Thursday, April 2, 2015 -
3:00 pm – 4:00 pm
Not every ghost is an American Civil War soldier or Victorian spinster. The cultures and folklore of unquiet dead from around the world bring a spirit all their own to horror.
Nathan Crowder (M), Pat MacEwen, Jude-Marie Green, Arinn Dembo, Jeremy Zimmerman
I like to do a little preparation before I attend a convention, and give myself a refresher on the topics that my peers and I will be talking about. It’s just more fun if you can bring some cool ideas and resources to the table.
My thoughts on this topic will definitely swirl around a bit. I tend to interpret it as the opportunity to talk about non-British, non-European, and non-white American ghosts…basically, Ghosts of Colour.
This is an exciting topic for me, because I’m actually not very moved by the stereotypical Victorian ghost story. M.R. James never scared me as much I’d hoped he would, and it’s rare that movies in that tradition really get to me–The Woman in Black being a rare exception.
I grew up with multicultural ghosts in the Southwest, and I always found them easier to understand and even to fear. Even the white children of ranchers were taught about La Llorona, the Weeping Woman, when I was growing up…the Native or Hispanic woman who was said to walk the wastes eternally mourning her lost children and the man she had loved–a man who also betrayed her.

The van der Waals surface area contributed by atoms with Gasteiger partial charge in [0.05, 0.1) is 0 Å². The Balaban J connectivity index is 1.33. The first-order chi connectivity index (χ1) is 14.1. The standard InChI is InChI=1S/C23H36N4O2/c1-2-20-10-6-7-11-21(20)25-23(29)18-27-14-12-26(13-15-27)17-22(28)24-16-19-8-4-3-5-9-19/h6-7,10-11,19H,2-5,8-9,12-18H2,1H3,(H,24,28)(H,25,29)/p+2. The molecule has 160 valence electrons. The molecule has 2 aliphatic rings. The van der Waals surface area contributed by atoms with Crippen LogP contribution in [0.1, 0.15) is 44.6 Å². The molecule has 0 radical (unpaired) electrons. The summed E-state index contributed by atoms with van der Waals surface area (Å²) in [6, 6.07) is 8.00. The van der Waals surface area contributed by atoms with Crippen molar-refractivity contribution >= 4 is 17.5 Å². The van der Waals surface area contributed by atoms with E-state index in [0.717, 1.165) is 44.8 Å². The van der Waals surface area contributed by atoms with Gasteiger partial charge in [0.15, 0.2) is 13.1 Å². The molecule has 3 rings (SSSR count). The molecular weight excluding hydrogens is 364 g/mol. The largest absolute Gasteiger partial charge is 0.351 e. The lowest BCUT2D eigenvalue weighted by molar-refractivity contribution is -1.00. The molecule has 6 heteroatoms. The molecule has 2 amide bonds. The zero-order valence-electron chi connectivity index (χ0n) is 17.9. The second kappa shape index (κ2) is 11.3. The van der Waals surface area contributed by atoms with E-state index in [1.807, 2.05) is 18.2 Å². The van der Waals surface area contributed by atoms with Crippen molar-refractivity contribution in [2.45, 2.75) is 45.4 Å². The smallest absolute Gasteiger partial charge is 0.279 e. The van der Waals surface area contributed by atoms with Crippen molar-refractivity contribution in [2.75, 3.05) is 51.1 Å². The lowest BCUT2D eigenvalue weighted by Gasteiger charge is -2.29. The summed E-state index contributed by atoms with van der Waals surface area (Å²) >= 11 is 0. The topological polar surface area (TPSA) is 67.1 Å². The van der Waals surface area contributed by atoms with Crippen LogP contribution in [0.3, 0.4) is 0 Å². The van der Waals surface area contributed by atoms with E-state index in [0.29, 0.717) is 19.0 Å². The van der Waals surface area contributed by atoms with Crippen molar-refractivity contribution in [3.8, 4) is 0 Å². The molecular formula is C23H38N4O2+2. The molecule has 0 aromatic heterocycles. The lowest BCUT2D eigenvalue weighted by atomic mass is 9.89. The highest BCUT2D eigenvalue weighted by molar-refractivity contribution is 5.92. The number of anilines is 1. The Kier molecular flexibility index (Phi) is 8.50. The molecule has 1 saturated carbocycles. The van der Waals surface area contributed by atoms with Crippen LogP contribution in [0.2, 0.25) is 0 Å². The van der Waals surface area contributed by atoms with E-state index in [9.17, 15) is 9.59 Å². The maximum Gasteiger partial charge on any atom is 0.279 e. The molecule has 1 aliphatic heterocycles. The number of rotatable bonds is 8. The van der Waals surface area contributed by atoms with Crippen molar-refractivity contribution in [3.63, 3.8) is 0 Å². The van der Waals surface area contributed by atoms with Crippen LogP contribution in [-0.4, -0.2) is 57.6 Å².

In my 20’s I first started getting very interested in Japanese ghost stories and folklore, after reading the translations of Lafcadio Hearn, in particular Kwaidan (which was also made into a fantastic movie by one of my favorite Japanese directors, Masaki Kobayashi).
My question to you: do you have a favorite Ghost of Colour? Or even just a favorite ghost story, legendary haunt or evil spirit from somewhere other than England or North America?
What book, story, movie, folktale or legend would you add to a list of Worldwide Dead?